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MSP figures show tepid recovery at the Twin Cities airport

The number of passengers who used the airport last year increased by only 1.3 percent, according to a new report.

Recovery is coming slowly to Minneapolis-St. Paul International Airport.

Minnesota has restored more than half of the jobs it lost during the recession, but a recovery is coming more slowly to Minneapolis-St. Paul International Airport.

The number of passengers who used the airport last year increased by only 1.3 percent, according to a new report by the Metropolitan Airports Commission (MAC).

There were 33,118,499 passengers who flew in and out of the airport last year, which is down about 4.5 million from the record year of 2005.

Air travel often serves as a good proxy for measuring economic health because it’s a reflection of business and consumer activity and confidence. But the tepid increase in travelers for 2011 might be most closely linked to the fare hikes that occurred along with a rapid rise in crude oil prices.

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The health of the airport and service trends at MSP are spelled out in the report that recently was submitted to key Minnesota legislative leaders.

138 nonstop destinations

People flying out of the Twin Cities can reach 138 destinations on nonstop flights. Connecting passengers play a huge role in supporting those nonstops, and many of them are flying on Delta Air Lines. In 2011, there were 17.4 million passengers who were starting or ending their travel in the Twin Cities. Meanwhile, 14.6 million travelers were connecting in the Twin Cities enroute to their final destinations.

Southwest Airlines, the nation’s biggest low-fare airline, has become the second-largest carrier in the Twin Cities. Texas-based Southwest bypassed United Airlines and American Airlines during 2011 and finished the year with a 3.81 percent market share.

Delta, the dominant carrier that acquired Northwest in 2008, had a flat business in the Twin Cities in 2011. Delta, which preserved Northwest’s hub in the Twin Cities, transported 24.7 million passengers in both 2010 and 2011.

MSP recevenue passenger summary

But Delta lost a point of market share in 2011, dropping to 77.38 percent of passengers transported. That’s because other carriers were growing here.

Southwest, which flies to Chicago Midway, Denver, St. Louis and Phoenix, carried 1.2 million passengers in and out of MSP last year.

Southwest’s passenger numbers grew by 21 percent in 2011, which is how it leapfrogged into the No. 2 spot in the market.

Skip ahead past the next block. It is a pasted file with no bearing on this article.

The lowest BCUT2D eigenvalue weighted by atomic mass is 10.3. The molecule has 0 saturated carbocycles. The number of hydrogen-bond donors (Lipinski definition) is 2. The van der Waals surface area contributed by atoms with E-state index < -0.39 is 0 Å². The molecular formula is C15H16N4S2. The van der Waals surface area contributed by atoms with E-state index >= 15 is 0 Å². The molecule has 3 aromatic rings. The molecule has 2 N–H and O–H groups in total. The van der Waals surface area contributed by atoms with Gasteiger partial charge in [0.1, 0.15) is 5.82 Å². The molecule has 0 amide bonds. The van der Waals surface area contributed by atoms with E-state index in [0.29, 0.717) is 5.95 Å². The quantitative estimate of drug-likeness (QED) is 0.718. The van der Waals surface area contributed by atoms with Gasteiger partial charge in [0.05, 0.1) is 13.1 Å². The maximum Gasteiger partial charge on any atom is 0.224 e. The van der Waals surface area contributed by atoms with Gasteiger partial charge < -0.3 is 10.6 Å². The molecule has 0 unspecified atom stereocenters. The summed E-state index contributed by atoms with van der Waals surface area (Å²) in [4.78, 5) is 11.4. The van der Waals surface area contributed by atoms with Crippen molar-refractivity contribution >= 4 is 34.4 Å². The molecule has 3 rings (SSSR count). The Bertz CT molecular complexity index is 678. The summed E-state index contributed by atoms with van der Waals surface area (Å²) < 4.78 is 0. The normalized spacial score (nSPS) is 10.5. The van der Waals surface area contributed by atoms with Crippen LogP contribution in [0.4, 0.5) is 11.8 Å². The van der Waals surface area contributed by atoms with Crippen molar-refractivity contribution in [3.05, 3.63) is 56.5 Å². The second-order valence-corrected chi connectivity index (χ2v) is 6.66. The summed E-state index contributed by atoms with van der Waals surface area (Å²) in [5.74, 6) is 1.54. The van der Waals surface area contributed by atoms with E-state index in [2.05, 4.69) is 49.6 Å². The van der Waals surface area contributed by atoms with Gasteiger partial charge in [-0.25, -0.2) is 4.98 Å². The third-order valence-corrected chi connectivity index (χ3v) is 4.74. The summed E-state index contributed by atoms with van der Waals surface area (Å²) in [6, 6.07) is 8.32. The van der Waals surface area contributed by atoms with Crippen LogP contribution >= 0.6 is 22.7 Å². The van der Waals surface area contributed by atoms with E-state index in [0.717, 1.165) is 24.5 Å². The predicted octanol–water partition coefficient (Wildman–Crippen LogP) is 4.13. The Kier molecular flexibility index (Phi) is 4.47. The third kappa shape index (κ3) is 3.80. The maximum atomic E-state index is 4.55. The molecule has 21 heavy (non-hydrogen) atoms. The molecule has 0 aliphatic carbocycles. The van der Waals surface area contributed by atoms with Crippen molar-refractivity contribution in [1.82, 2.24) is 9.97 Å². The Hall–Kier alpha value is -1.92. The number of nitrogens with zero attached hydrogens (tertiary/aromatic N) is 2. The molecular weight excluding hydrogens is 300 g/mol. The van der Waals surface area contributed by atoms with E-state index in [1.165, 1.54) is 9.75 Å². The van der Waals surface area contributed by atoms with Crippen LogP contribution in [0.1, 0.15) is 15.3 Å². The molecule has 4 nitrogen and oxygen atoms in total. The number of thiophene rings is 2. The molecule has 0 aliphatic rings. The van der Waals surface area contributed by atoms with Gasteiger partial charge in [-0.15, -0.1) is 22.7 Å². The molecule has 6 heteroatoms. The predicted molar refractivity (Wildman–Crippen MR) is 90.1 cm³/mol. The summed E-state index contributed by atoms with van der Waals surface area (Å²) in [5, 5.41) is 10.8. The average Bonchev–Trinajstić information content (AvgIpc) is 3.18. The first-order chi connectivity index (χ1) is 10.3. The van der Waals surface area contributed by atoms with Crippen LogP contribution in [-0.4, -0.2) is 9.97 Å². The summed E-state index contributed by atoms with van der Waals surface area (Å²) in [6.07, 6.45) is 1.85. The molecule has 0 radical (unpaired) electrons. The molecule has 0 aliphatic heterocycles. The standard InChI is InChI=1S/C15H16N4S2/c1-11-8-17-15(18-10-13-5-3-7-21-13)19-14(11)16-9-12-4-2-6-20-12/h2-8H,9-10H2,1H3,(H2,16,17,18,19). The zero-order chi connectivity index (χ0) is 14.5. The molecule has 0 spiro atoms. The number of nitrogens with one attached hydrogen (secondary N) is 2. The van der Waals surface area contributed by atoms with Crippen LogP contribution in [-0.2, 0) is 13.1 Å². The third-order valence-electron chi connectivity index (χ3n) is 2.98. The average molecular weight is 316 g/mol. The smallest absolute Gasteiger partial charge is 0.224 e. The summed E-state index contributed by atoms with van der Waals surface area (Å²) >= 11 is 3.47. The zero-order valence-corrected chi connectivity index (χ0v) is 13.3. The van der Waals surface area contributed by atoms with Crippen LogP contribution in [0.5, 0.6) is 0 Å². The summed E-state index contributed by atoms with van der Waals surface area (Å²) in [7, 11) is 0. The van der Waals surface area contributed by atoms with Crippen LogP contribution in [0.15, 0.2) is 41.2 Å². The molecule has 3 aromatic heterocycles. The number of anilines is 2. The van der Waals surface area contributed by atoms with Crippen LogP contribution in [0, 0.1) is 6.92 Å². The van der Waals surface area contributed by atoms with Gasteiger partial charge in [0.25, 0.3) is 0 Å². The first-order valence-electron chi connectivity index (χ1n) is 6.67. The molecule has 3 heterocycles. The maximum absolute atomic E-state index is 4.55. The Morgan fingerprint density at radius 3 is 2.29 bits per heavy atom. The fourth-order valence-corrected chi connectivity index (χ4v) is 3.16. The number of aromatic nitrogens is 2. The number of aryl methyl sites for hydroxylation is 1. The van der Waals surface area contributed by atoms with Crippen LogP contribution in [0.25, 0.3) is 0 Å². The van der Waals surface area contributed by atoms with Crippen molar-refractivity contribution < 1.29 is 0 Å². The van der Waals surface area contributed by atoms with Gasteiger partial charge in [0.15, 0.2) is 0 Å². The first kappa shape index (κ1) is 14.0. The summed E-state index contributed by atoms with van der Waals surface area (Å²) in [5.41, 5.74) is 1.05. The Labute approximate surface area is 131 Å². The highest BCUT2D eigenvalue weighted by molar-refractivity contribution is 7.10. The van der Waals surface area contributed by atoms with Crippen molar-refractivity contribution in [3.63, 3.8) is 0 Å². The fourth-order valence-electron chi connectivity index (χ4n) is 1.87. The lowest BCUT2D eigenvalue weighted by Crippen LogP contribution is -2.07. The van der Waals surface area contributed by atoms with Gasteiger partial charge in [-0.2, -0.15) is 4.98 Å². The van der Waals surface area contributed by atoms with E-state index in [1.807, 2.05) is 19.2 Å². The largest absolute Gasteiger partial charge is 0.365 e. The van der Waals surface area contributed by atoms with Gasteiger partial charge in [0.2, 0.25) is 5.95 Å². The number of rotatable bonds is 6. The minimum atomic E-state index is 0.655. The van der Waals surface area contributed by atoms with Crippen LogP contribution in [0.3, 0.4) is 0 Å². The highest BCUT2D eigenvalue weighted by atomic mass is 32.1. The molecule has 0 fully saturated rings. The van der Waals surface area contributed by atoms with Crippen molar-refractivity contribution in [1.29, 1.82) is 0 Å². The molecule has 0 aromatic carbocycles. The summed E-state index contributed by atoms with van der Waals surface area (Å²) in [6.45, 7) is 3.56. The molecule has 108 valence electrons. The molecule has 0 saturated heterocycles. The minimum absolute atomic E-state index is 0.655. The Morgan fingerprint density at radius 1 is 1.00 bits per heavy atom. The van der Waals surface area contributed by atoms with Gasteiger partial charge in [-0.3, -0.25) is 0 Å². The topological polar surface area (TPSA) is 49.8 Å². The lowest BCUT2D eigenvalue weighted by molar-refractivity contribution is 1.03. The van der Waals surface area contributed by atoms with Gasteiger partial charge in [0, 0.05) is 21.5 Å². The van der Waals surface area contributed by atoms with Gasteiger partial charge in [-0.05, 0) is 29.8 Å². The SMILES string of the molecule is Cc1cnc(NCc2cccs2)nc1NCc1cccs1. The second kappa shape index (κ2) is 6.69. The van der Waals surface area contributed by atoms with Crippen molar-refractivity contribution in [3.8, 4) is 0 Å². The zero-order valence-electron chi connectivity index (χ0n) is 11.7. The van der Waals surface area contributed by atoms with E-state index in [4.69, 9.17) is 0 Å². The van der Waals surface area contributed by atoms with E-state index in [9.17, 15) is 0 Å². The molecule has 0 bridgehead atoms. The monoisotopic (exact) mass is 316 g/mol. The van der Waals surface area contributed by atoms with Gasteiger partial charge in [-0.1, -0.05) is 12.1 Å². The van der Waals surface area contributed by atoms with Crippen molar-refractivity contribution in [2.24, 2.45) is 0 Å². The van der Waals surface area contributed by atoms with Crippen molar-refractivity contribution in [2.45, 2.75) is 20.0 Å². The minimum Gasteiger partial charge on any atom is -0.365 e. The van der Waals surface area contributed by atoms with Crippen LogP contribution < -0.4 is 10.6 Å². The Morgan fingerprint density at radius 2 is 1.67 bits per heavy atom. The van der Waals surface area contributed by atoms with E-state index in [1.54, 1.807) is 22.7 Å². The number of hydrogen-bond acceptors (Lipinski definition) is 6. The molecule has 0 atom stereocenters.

Sun Country growing

Sun Country Airlines, based in Mendota Heights, also saw double digit growth last year. It boosted its passenger numbers by 17.6 percent by transporting nearly 1,111,000 passengers. Sun Country, which has dubbed itself the hometown airline, is in fourth place with a 3.48 percent market share.

United was third with about 1,134,000 passengers and it holds a market share of 3.55 percent.

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Critics of the MAC have railed about the need for more low-fare competition at Minneapolis-St. Paul International Airport. But the report to lawmakers shows that the low-fare carriers already here have been expanding while the big network carriers haven’t been growing. While Delta was treading water in the Twin Cities market in 2011, United and American experienced passenger declines in the 3 percent range.

Low-fare Air Tran Airways bumped its passenger total up by 13 percent in 2011, carrying nearly 600,000 passengers. Southwest and Air Tran are now in the process of merging.

Spirit Airlines, known for limited leg room and deeply discounted fares, will join the cadre of low-fare carriers at MSP. It will start operating flights to Chicago O’Hare and Las Vegas on May 31.

More regional jets

Frequent travelers are well aware that more regional jets have been flying out of Minneapolis-St. Paul International Airport, while the use of larger Airbus and Boeing planes has declined.

The MAC’s report documents the degree of that shift. During 2011, about 11 percent more passengers traveled on regional airline flights than they did in 2010. Meanwhile about 3 percent fewer passengers were onboard large mainline airplanes.

The number of regional aircraft departures and arrivals increased by 6.9 percent while the flights flown in large mainline planes dropped by 6.5 percent.

With the high price of fuel, the airlines are striving to perfectly match the size of an airplane with the passenger demand on a given route. US Airways will be using regional planes when it introduces Twin Cities service to Washington Reagan National Airport on July 11.

The three daily flights will be flown by Republic Airlines regional pilots and they’ll be operating 69-seat and 80-seat planes made by Embraer.

Fedor can be reached at